The site of Moghar El-Taheen (or Moghr el Taheen), is an archaeological site brought to light at the beginning of the 20th century thanks to the photographs of the German Todor Vigan. His images showed a site whose surface had collapsed due to natural factors. It consists of a series of interconnected caves and tunnels displaying interesting geological forms, and several gates, basements, storage vaults and cemeteries cut into the white, powdery limestone rock, which gave the site its name. (Which translates to "flour cave" in Arabic).
In antiquity, the site was a stone quarry. Remains of extraction channels are still visible, as well as some holes dug in the rock, which were meant to facilitate the transfer of the blocks.
In Roman times, the site was used as a cemetery - an Arcosolia, in which the dead are buried under stone-cut arcades, in ornamental rock sarcophagi or coffins made of perishable materials.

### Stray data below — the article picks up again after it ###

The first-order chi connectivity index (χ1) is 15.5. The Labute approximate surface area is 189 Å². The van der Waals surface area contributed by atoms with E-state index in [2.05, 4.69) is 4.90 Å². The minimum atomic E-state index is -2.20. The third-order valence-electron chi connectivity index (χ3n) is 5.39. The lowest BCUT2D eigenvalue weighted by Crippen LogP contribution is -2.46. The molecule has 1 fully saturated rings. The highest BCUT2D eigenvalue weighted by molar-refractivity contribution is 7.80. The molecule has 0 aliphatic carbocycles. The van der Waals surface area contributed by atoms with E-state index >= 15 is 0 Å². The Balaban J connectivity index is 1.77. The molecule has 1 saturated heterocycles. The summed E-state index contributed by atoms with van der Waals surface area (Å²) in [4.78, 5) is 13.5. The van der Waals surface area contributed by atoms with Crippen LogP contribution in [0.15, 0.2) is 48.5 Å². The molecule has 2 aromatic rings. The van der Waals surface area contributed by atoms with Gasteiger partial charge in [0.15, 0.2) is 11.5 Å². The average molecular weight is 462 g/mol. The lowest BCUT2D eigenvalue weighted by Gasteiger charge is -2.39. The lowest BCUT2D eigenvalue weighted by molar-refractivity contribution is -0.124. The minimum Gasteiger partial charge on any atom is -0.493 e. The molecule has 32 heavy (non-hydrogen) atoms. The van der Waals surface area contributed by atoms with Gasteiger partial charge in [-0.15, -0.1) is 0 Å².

During the 20th century, the inhabitants of the region used the site as an open dump, creating major environmental and hygienic problems.
The site has been completely cleaned and rehabilitated successfully within the framework of a project led by UN-Habitat and financed by the Italian Agency for Development Cooperation, in partnership with the municipality of Baalbek, the General Directorate of Antiquities, and the Lebanese Association for Coexistence and Development. It has become a historical tourist site, which the inhabitants of the region can also enjoy.